In France, 13ᵗʰ –19ᵗʰ centuries, the chief measure of dry capacity, varying greatly from place to place. By an act of 1670, the nationally-standardized measure of a boisseau was a cylinder 8 pouces 2.5 lignes high and 10 pouces in diameter (13.008 liters). In Paris: . In Rouen: .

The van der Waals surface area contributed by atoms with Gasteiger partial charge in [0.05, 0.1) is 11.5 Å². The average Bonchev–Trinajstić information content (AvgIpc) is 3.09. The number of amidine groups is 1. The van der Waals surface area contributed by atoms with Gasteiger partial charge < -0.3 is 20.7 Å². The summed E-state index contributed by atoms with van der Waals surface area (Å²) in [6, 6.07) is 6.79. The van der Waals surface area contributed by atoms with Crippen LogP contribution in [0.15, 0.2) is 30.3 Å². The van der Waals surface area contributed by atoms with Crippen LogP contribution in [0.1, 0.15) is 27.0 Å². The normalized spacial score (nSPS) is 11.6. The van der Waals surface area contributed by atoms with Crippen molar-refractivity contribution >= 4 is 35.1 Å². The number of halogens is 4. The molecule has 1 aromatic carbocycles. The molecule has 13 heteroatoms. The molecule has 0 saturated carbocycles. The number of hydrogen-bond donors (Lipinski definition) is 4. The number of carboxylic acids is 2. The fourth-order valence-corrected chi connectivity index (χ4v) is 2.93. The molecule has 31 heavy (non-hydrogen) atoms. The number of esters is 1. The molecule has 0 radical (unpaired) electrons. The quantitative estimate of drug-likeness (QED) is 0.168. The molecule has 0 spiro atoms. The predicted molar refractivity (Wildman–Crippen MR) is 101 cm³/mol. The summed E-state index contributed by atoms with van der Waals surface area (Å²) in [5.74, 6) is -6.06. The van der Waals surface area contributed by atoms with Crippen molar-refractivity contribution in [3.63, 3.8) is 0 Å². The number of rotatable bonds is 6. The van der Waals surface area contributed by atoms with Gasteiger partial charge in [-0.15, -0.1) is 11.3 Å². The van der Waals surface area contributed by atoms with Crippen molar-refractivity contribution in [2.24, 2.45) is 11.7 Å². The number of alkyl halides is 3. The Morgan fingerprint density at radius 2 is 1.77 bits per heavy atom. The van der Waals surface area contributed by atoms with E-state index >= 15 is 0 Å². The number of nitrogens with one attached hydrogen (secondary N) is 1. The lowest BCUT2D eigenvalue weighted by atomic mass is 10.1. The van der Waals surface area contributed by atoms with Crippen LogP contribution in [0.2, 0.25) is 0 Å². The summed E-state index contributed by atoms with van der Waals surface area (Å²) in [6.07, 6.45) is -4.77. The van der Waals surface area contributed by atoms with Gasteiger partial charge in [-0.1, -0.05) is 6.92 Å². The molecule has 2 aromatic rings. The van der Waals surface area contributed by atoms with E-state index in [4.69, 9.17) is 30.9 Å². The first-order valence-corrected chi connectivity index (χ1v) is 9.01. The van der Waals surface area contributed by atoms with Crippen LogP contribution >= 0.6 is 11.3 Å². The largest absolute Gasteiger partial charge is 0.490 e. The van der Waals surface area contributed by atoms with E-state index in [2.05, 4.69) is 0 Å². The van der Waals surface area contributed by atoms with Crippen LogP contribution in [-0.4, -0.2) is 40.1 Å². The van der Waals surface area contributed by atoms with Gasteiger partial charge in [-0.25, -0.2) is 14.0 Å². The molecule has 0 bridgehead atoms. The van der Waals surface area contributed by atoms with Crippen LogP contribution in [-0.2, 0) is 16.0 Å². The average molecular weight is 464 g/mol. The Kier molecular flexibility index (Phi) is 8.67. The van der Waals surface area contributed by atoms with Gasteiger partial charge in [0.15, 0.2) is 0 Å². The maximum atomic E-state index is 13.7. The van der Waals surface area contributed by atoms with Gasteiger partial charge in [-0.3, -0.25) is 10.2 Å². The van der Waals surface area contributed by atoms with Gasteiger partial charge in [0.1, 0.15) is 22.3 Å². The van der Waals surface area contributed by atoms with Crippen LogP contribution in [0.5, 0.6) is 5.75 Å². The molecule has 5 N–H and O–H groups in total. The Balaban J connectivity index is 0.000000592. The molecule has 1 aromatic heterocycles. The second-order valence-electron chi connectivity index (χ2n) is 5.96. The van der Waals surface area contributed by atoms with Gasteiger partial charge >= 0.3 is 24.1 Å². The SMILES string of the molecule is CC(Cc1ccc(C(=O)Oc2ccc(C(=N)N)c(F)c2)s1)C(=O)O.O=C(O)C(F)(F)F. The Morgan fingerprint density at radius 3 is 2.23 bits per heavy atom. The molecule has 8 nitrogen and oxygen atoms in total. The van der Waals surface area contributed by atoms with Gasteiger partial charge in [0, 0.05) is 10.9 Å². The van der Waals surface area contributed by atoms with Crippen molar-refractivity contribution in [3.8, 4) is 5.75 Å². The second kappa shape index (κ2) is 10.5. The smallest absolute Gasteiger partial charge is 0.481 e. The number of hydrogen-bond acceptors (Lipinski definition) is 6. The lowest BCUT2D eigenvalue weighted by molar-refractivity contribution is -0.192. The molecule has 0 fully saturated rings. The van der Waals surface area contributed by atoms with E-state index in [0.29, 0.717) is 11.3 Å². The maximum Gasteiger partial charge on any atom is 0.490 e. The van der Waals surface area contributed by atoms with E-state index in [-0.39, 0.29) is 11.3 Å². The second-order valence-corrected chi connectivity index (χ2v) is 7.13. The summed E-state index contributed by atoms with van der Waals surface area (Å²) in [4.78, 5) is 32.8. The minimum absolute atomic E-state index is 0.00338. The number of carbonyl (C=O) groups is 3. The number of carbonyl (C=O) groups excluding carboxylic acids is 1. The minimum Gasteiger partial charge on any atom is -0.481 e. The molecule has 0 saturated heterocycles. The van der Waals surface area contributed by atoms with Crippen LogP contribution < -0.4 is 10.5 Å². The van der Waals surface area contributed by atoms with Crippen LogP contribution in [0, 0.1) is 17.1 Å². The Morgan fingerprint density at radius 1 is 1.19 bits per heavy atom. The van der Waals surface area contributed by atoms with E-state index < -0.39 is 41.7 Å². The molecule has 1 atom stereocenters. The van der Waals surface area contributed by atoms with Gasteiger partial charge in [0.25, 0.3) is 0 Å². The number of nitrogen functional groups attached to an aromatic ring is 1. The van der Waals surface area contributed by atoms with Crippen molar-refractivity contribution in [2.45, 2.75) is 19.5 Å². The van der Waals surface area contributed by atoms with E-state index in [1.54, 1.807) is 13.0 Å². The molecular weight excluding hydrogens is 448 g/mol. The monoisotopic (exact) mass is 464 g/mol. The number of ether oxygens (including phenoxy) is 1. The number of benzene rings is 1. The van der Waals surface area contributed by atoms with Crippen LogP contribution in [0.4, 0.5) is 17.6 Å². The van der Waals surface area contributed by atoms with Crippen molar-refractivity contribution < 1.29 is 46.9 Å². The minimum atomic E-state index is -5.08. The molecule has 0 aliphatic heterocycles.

The Système Usuel, (1812 – 1839), assigned the boisseau the value 12.5 liters.
In Belgium, a unit of capacity, 15 liters (about 1.70 U.S. pecks).
In the French departments of Aisne, Bouches-du-Rhône, Marne, and Oise, the boisseau was also a unit of land area, varying from 100 to 500 square meters. See seed measures of land.
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Last revised: 13 June 2007.